I''ve got a bunch of simple cubes spinning around, and with backface culling disabled it''s as though the backfacing polys bleed through seemingly random, and mostly around the edges, and flicker ontop of the front-facing. it''s fixed now with backface culling, but I was just wondering if anyone has any clue to what causes it?
I''ve got depthtesting on. the weird part is that it''s not the entire polys, just around the edges. could it be that the resolution of the depthbuffer is too small, or that I''ve got too small objects zoomed up?
I had the same problem in my city rendering app on the edges of buildings. I''ve recently found out that it''s caused by the limited precision of the depth buffer (16 bit in my case) and the effect is known as ''stitching'' or ''Z-fighting''.
Culling backfaces helps a lot, but doesn''t fix all the cases. For example, where I have 2 buildings separated by a very narrow alleyway, I still get the problem. In general, if you have 2 polygons close together in depth viewed from a large distance, you can run into this.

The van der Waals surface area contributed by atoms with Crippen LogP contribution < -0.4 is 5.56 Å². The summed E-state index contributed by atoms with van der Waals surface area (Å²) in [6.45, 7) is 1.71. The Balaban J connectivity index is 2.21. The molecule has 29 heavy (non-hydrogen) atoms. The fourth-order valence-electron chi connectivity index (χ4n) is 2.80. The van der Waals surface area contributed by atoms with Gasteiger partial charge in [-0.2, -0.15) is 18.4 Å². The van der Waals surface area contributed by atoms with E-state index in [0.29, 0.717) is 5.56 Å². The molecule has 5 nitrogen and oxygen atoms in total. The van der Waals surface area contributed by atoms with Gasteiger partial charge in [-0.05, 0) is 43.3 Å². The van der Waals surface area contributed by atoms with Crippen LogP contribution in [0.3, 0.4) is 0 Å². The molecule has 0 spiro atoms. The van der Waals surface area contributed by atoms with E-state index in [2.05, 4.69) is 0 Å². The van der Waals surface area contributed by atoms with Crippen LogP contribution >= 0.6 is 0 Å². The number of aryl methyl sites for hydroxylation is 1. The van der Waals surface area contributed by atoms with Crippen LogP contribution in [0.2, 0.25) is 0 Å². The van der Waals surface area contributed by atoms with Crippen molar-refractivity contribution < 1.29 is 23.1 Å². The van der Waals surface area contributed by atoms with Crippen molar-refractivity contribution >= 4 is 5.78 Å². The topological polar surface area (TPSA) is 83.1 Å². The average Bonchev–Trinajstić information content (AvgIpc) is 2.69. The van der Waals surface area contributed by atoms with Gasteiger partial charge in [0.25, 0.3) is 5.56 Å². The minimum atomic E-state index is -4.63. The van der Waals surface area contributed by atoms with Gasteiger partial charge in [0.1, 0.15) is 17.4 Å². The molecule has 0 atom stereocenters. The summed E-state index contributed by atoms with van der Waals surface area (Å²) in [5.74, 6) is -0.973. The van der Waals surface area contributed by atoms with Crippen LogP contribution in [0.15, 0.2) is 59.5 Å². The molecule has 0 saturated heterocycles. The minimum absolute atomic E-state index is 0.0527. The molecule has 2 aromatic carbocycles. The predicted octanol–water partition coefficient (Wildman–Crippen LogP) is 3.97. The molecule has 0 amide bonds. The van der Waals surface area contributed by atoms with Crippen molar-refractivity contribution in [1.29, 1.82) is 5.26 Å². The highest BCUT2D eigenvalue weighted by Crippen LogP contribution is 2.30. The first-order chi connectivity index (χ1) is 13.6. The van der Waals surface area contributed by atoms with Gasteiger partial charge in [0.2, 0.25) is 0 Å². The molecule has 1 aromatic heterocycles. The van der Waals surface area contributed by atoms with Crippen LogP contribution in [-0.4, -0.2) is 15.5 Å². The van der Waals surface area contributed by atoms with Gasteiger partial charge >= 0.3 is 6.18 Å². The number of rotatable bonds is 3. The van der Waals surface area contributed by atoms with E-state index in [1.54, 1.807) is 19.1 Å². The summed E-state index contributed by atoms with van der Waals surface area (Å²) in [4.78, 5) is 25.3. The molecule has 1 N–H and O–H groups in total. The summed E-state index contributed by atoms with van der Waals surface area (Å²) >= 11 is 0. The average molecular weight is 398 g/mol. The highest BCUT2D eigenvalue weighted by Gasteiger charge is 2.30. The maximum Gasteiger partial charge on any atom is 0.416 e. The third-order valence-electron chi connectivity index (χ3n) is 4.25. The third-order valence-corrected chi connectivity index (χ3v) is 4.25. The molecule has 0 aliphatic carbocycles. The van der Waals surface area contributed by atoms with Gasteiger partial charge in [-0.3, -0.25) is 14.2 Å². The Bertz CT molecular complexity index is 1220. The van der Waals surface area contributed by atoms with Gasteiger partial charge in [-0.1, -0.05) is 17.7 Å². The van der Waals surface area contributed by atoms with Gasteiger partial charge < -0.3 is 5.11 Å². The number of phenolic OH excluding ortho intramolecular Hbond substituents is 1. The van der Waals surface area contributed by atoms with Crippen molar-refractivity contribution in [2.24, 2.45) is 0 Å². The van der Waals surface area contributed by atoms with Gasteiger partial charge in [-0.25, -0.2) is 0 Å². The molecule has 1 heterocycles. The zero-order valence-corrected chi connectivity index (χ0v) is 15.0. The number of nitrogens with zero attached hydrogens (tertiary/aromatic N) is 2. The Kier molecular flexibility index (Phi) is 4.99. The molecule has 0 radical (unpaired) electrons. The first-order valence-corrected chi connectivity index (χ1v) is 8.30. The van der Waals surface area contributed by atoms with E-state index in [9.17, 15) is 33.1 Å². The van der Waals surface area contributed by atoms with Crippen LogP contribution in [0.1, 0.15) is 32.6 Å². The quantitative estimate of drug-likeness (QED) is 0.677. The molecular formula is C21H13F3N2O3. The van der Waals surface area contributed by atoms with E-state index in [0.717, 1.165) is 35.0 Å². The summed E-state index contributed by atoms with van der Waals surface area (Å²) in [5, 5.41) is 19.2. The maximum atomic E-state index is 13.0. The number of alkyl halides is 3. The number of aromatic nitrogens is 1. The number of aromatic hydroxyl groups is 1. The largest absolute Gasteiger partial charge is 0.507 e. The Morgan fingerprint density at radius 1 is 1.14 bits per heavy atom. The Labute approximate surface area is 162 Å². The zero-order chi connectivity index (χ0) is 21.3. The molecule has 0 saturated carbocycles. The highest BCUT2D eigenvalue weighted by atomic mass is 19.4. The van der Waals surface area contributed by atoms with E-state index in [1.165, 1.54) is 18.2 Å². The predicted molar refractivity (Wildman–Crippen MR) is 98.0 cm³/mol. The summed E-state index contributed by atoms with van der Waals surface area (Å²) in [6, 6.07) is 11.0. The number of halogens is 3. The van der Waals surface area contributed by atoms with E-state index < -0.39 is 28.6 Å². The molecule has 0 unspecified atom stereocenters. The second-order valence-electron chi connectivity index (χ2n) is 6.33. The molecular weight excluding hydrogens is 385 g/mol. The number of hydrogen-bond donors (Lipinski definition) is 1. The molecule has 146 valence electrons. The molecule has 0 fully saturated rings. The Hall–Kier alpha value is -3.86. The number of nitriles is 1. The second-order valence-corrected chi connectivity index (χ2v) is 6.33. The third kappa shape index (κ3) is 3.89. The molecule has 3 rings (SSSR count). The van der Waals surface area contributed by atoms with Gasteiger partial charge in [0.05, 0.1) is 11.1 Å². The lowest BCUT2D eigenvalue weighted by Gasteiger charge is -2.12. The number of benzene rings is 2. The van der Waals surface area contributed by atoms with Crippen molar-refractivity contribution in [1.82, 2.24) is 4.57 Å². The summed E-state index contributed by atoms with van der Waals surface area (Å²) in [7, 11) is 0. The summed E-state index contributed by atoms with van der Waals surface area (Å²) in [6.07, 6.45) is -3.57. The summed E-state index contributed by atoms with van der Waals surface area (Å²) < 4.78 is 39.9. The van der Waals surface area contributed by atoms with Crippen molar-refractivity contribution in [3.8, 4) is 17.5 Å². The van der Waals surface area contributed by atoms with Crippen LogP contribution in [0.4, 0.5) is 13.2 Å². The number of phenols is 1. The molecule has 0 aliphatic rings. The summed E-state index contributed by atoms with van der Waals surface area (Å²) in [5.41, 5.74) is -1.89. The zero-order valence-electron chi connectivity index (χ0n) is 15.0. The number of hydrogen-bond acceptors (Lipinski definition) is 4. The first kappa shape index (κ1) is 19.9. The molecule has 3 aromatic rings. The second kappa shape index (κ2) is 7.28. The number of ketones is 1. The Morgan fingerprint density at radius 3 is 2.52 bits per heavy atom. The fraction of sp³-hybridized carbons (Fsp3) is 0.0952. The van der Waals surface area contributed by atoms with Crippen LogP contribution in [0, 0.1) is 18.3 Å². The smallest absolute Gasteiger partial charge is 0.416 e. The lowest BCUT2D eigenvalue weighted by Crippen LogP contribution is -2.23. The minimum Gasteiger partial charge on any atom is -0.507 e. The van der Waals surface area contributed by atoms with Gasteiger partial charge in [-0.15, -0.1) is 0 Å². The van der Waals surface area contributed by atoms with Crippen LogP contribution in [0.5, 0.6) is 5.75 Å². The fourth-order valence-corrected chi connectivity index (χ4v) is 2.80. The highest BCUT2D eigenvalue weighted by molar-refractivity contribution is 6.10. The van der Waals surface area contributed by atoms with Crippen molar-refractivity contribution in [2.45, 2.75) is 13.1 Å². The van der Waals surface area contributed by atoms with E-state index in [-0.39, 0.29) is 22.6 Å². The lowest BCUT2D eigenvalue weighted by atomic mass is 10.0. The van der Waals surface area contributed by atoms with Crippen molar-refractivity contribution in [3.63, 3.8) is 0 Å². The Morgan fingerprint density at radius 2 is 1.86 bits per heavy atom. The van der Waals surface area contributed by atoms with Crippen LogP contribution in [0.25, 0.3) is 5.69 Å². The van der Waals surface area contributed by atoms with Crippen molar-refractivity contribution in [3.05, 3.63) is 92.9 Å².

According to the OpenGL FAQ you can fix this by varying the zFar and (especially) the zNear planes of your viewing frustum. I''m still experimenting with this because it also affects the viewing angle in nasty ways.
Z-fighting usually results from not enough z-buffer precision. Try to either a) increase the depth of your z-buffer and/or b) move the far and near clipping plane of your frustum closer together.
The further the near and far clipping planes are apart, the lower the depth buffer accuracy gets in relation to the ''amount of space'' in between them. Try to keep them as close together as possible for your application.
Oh, by the way, I found out why zNear affect the viewing angle in "nasty ways". If you use glFrustum the top, bottom, left and right params must be scaled along with zNear if you want to keep the same viewing angle. I.e. top = tan(0.5 * field_of_view) * zNear. If you use gluPerpective you don''t have to worry about this.